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Graham Norton: Gay Relationships 'More Difficult' Than Straight Ones

Norton
(instagram grahnort)

British talk show host Graham Norton ruminates about relationships to the UK Mirror:

“When I look back at my romantic history, I have to say it’s taken second place to my job. Perhaps I don’t expect my love affairs to last. Or it could just be that I have a low attention span. I have a theory. I think there’s something about having a male partner that makes it more difficult. This will sound sexist but that doesn’t mean it’s any less true. If I were a straight man, my female partner would have a role in the eyes of society. She would be the mother of my children, my hostess, the person on my arm at red carpet events. She would have a defined function. But that’s not the case if your partner is male. Every man – no matter how young or fey – has something of the alpha in him. So all the things they thought they’d enjoy about going out with me become loathsome in the end because they haven't earned it for themselves. Increasingly, that puts a strain on the relationship."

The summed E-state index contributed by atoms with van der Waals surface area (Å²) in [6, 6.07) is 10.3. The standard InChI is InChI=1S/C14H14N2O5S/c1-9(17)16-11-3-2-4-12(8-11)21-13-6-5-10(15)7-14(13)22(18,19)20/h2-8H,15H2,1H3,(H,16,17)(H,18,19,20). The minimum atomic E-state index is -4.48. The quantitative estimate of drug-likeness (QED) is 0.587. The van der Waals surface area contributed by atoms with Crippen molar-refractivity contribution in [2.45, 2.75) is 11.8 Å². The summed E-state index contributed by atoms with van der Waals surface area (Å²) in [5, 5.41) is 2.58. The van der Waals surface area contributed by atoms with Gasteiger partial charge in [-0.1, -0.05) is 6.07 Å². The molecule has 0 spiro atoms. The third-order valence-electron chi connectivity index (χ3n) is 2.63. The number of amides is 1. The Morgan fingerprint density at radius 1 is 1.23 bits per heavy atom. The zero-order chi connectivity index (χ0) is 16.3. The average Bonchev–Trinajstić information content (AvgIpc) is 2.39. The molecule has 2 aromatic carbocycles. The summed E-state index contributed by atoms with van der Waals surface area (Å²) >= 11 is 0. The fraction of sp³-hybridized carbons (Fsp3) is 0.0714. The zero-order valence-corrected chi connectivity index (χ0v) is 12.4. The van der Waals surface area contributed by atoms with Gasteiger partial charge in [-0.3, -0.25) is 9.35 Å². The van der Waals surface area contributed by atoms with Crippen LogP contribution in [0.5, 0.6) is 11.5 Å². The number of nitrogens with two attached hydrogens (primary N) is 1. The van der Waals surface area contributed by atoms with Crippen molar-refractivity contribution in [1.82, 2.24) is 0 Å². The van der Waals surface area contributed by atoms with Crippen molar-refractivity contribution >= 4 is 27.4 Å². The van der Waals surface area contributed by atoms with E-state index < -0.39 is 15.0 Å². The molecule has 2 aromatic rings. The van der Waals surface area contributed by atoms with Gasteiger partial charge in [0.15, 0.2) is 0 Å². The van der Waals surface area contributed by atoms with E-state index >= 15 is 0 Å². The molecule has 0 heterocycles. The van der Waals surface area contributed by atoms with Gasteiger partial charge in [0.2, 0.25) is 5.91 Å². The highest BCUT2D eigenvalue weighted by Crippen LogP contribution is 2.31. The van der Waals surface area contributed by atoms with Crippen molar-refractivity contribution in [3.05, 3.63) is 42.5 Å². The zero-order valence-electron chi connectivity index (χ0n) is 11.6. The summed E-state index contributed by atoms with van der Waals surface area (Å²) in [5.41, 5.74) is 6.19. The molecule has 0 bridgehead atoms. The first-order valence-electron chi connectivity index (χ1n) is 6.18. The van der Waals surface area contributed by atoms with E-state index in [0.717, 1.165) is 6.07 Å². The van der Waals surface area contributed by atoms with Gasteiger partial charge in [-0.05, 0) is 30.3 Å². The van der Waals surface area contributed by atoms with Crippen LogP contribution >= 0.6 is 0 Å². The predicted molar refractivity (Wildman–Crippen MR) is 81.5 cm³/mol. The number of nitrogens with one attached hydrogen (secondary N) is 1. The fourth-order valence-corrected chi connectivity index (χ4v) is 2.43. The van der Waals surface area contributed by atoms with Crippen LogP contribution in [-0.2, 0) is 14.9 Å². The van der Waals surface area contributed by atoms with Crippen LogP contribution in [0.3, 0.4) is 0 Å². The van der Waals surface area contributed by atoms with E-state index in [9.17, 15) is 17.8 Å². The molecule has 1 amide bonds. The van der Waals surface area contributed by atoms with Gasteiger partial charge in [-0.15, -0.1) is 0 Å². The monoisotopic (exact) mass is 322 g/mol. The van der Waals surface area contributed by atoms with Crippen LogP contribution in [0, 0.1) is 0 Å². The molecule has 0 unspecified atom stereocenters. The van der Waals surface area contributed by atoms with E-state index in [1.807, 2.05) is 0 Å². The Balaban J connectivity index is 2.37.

Norton says that his dogs Bailey and Madge are easier to love:

“They’re my heart’s delight. But we tend to love our dogs differently because we know that it’s going to be a temporary love. Barring a bus hitting me, Bailey and Madge are going to go first. In a way, that makes you adore them more or, at any rate, in a different way.”

Read the full interview here.


Studies Show Domestic Abuse More Prevalent In Same-Sex Relationships

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Two recent studies demonstrate the extent of domestic abuse in same-sex relationships and refute the myths that only heterosexual women are victims of domestic abuse, that men are never victims and that women are never the perpetrators, reports The Advocate.

The National Violence Against Women survey found that 21.5 percent of men and 35.4 percent of women living with a same-sex partner experienced physical violence in their lifetimes. This is compared with 7.1 percent and 20.4 percent respectively for men and women in opposite-sex relationships.

The Centers For Disease Control's National Intimate Partner and Sexual Violence Survey, updated in 2013, reports that the lifetime prevalence of rape, physical violence, or stalking by an intimate partner was 43.8 percent for lesbians, 61.1 percent for bisexual women, and 35 percent for heterosexual women, while it was 26 percent for gay men, 37.3 percent for bisexual men, and 29 percent for heterosexual men.

According to Beth Leventhal, executive director of The Network/La Red in Boston, thanks to the combination of reports like these and the Obama administration being active on LGBT issues, there has been increased funding for services to address domestic abuse in same-sex relationships.

Last year, Congress passed an LGBT-inclusive Violence Against Women Act.


Gay Oregon Couple Together For 60 Years Goes To Washington To Get Married: AUDIO